I can’t think of a film that’s made me more physically uneasy than SLEEPLESS NIGHT, a testament both to its unique setting and the skills of its filmmakers.

The film starts with a bang, literally. Gunshots ring out as a car is hijacked for its lucrative shipment. In the mélee, one of the attackers has his skimask ripped off, exposing his face. We quickly learn that he’s a cop, Vincent. In order to recover the drugs, the owner of a nightclub kidnaps Vincent’s son, threatening his life until it is returned. The “bad” cop breaks protocol and enters the club looking for his son, the “good” cops enter following Vincent, and thus is setup a cat-and-mouse chase through a teaming, sweaty mass of clubbing Eurotrash.

It can’t be underestimated the role that the location plays in the effectiveness of the film – time after time Jardin manages to wring moments of great tension out of the simplest things – trying to get from one side of the room to another, trying to hear one another against the incessant din of the club, and so on. The film embodies every single awful feeling that one gets from attending these dance clubs, without the opportunity to grow increasingly intoxicated or perhaps go home with a partner of convenience. Instead we’re left with the terrible thump of the music drowning out all sense, obnoxious patrons vying for a spot at the bar, all ways of introducing challenges along our heroes journey. I can’t help but feel that Ulysses might have had a worst time listening to shitty French disco than he did battling through his own oddysey.

We’ve got a kid in jeopardy that genuinely feels at risk, we’ve got colourful constelation of baddies constantly vying against one another, and we’ve got a delightfully anarchic morality for most of the characters we follow. The film bounces back and forth with abandon, the stakes growing ever higher, all within the confined space with a seemingly infinite number of chambers, each a unique challenge. We learn in time the geography of the place, and it’s in the way the filmmakers reuse certain locations that makes the film quite remarkable – it’s because we’re now familiar from a previous scene with the given room that the shock of the new even is made more palpable.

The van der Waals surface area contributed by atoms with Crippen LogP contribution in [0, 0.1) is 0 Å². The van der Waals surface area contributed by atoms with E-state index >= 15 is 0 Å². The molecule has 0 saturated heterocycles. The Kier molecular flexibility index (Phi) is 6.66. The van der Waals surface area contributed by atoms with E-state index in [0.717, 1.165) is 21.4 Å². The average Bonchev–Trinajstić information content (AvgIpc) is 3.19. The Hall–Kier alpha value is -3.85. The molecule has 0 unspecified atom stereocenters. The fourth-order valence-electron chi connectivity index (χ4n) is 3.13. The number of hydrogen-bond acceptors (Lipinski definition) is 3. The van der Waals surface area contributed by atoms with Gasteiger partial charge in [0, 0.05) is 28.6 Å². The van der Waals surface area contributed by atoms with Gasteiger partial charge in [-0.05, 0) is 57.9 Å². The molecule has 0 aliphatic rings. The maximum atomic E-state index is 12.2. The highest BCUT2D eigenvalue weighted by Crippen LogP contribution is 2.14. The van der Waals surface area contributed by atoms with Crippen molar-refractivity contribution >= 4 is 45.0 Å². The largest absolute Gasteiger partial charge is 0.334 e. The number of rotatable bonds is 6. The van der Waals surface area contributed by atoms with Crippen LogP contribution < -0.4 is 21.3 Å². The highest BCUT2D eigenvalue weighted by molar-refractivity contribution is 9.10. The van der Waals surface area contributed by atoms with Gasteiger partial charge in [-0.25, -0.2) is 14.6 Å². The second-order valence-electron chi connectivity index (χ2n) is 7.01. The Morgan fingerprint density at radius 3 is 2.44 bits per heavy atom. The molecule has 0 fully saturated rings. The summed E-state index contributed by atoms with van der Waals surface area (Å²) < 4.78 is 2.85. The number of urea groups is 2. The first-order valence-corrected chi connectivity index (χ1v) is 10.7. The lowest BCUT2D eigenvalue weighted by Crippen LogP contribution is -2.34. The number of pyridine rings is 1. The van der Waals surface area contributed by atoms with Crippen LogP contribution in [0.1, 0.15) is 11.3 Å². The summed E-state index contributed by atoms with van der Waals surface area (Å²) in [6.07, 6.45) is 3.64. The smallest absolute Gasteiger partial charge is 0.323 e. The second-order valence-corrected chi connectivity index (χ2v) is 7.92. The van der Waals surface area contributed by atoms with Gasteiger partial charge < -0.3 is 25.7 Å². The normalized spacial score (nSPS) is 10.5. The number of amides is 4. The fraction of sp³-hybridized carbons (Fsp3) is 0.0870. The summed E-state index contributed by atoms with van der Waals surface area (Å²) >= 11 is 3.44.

Extremely well crafted and executed, SLEEPLESS NIGHT would be an exceptional TIFF film regardless of its inclusion in the Midnight Madness program. Given a chance it easily could have the response (and respect) often denied, often needlessly, from film set in this program. Without succumbing to silly tricks, the film manages the magical act of making one completely immersed it its location, feeling every anxiety of our lead character as he fights through the crowd, the noise and the chaos. A visceral, thrilling film, SLEEPLESS NIGHT is an absolute blast.